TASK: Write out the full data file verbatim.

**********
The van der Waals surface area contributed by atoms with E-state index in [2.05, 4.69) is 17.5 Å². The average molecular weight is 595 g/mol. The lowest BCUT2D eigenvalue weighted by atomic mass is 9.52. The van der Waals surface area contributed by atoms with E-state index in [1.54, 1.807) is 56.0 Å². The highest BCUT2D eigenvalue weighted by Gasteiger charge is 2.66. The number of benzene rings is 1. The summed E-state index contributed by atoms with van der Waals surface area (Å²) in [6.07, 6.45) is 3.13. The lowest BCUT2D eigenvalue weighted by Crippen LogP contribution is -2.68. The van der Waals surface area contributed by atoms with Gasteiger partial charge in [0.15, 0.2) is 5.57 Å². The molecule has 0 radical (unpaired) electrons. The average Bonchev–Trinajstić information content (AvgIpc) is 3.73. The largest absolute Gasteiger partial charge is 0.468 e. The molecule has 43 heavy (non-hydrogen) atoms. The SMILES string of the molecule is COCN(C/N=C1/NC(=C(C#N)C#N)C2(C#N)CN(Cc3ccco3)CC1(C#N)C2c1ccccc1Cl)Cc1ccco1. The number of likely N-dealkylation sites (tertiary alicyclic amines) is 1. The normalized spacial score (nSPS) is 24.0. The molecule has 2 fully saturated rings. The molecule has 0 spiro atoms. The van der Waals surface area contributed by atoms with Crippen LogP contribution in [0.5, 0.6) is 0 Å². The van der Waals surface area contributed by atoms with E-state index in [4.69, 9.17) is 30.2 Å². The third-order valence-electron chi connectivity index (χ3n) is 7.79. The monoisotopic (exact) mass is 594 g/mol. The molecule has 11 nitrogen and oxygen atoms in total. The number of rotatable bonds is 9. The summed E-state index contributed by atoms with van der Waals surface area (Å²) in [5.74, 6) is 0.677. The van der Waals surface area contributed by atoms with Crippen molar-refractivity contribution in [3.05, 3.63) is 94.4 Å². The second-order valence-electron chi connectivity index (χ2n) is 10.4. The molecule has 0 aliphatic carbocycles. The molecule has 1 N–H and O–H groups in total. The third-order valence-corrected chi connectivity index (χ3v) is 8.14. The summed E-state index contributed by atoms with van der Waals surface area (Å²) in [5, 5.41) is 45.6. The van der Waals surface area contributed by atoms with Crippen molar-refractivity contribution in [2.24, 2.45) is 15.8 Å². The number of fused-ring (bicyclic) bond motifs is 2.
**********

The van der Waals surface area contributed by atoms with E-state index in [2.05, 4.69) is 17.5 Å². The average molecular weight is 595 g/mol. The lowest BCUT2D eigenvalue weighted by atomic mass is 9.52. The van der Waals surface area contributed by atoms with E-state index in [1.54, 1.807) is 56.0 Å². The highest BCUT2D eigenvalue weighted by Gasteiger charge is 2.66. The number of benzene rings is 1. The summed E-state index contributed by atoms with van der Waals surface area (Å²) in [6.07, 6.45) is 3.13. The lowest BCUT2D eigenvalue weighted by Crippen LogP contribution is -2.68. The van der Waals surface area contributed by atoms with Gasteiger partial charge in [0.15, 0.2) is 5.57 Å². The molecule has 0 radical (unpaired) electrons. The average Bonchev–Trinajstić information content (AvgIpc) is 3.73. The largest absolute Gasteiger partial charge is 0.468 e. The molecule has 43 heavy (non-hydrogen) atoms. The SMILES string of the molecule is COCN(C/N=C1/NC(=C(C#N)C#N)C2(C#N)CN(Cc3ccco3)CC1(C#N)C2c1ccccc1Cl)Cc1ccco1. The number of likely N-dealkylation sites (tertiary alicyclic amines) is 1. The normalized spacial score (nSPS) is 24.0. The molecule has 2 fully saturated rings. The molecule has 0 spiro atoms. The van der Waals surface area contributed by atoms with Crippen LogP contribution in [0.5, 0.6) is 0 Å². The van der Waals surface area contributed by atoms with E-state index in [4.69, 9.17) is 30.2 Å². The third-order valence-electron chi connectivity index (χ3n) is 7.79. The monoisotopic (exact) mass is 594 g/mol. The molecule has 11 nitrogen and oxygen atoms in total. The number of rotatable bonds is 9. The summed E-state index contributed by atoms with van der Waals surface area (Å²) in [5.74, 6) is 0.677. The van der Waals surface area contributed by atoms with Crippen molar-refractivity contribution in [3.05, 3.63) is 94.4 Å². The second-order valence-electron chi connectivity index (χ2n) is 10.4. The molecule has 0 aliphatic carbocycles. The molecule has 1 N–H and O–H groups in total. The third-order valence-corrected chi connectivity index (χ3v) is 8.14. The summed E-state index contributed by atoms with van der Waals surface area (Å²) in [5, 5.41) is 45.6. The van der Waals surface area contributed by atoms with Crippen molar-refractivity contribution in [2.24, 2.45) is 15.8 Å². The number of fused-ring (bicyclic) bond motifs is 2.